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World's only flying Vulcan bomber will be displayed at the Yeovilton Air show

Friday, February 13th 2015 - 09:53 UTC
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The Vulcan’s RAF career peaked during the 1982 Falkland’s conflict when the type’s famous Black Buck missions became longest bombing raids in history.  The Vulcan’s RAF career peaked during the 1982 Falkland’s conflict when the type’s famous Black Buck missions became longest bombing raids in history.

XH558, the world’s only flying Avro Vulcan ‘V-bomber’, is RNAS Yeovilton Air Day’s first confirmed flying display participant. . Now 55 years old, this thunderous Cold War icon which played a great role in the Falklands' conflict, will be among the largest, heaviest and noisiest types involved in this year’s show on Saturday 11 July.

 XH558 is a globally unique survivor and has brought Air Day to a standstill on each of its previous appearances at RNAS Yeovilton.

As before, the sensational Vulcan will perform a spectacular, roaring air display and will also be present on the ground. This will allow visitors to enjoy a close-up guided ‘under-wing’ tour – an attraction offered by few other air shows.

With 2015 marking XH558’s last planned display season, this really could be one of the last chance opportunities to see this famed and hugely popular type in South West England.

The Vulcan’s RAF career peaked during the 1982 Falkland’s Conflict when the type’s famous Black Buck missions became the longest bombing raids in history.

Many squadrons from RNAS Yeovilton also played a hugely significant role as part of the Royal Navy task force sent to regain the Falkland Islands.

RNAS Yeovilton Air Day 2015’s main theme marks 75 years since the Air Station was commissioned as HMS Heron on 18 June 1940.

A large gathering of aircraft types with past RNAS Yeovilton connections is planned to mark this anniversary.


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  • Clyde15

    I can see why MP has put this in. Argie trolls posting “only one bomb on runway” etc.
    In the 1970's they used to practice low level flying in the hills to the south of me.
    I remember driving along a twisting narrow road on a hillside with a valley about 500 feet below me. When I came round a bend there was a Vulcan about 250 feet BELOW me weaving it's way through the hills. It looked enormous and the noise was something else.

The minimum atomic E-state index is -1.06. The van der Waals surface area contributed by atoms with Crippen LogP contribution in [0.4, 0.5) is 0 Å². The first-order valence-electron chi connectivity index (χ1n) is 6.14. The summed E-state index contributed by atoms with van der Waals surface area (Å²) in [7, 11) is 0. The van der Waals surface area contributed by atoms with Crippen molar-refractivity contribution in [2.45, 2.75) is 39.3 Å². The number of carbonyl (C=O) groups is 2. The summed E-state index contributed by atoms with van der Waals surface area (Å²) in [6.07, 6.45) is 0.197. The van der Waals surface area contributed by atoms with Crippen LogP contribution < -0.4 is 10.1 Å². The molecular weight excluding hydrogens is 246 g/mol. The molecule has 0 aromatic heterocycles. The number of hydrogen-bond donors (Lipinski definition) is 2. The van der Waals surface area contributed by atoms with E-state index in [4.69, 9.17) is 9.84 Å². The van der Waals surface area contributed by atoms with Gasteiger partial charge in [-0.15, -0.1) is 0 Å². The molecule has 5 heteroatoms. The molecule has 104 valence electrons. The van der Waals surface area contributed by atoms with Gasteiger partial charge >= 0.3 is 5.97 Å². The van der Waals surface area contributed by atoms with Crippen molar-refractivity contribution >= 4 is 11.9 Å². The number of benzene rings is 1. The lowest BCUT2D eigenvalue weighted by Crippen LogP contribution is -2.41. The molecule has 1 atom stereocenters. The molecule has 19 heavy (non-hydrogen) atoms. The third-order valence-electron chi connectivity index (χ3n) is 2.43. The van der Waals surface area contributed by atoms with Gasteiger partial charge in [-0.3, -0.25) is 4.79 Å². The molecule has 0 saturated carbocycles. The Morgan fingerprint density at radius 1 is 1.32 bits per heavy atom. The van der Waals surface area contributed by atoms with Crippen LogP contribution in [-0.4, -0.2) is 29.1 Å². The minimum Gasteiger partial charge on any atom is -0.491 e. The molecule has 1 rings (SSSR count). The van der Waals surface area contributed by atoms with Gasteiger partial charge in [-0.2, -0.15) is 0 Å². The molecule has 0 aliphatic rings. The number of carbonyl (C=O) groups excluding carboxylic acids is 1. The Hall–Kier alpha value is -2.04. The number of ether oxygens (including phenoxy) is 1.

I was shown round one at RAF Marham and was surprised at how small the cockpit was. I was almost too big to get between the pilots seats and sit down.
    It smelled of old leather and hydraulic fluid.
    They told me a story about their first visit to Red Flag stopping off at a New England fighter base with resident F-106's. After some banter the Yanks challenged the Vulcan's crew to a race to 50,000 feet. They took off together and the F-106 shot off at high speed leaving the Vulcan in it's trail.
    When they got to 50.000 feet, they found the Vulcan circling about waiting for them !

    Feb 13th, 2015 - 10:43 am 0
  • Usurping Pirate

    I hope Sharky Ward is there ....
    His scathing comments about the cost per bomb dropped of the Black Buck raids in '82 make priceless reading .
    The various books on the raids make excellent reading too .

    Feb 13th, 2015 - 11:01 am 0
  • Rufus

    The whole “only one bomb on runway” thing is hilarious when you think about it, bearing in mind that it's primary design armament was one bomb/missile.

    They were about the single noisiest plane that Britain ever made, but the design did have one rather interesting (and largely unanticipated) side effect - with their recessed engines and delta wing configuration it was surprisingly stealthy (for a plane about the size of a blue whale), certainly when compared with the Soviet Tu-95 (Bear) with it's four pairs of contra-rotating propellers that made it stand out like a walrus in a goldfish bowl.

    Feb 13th, 2015 - 11:10 am 0
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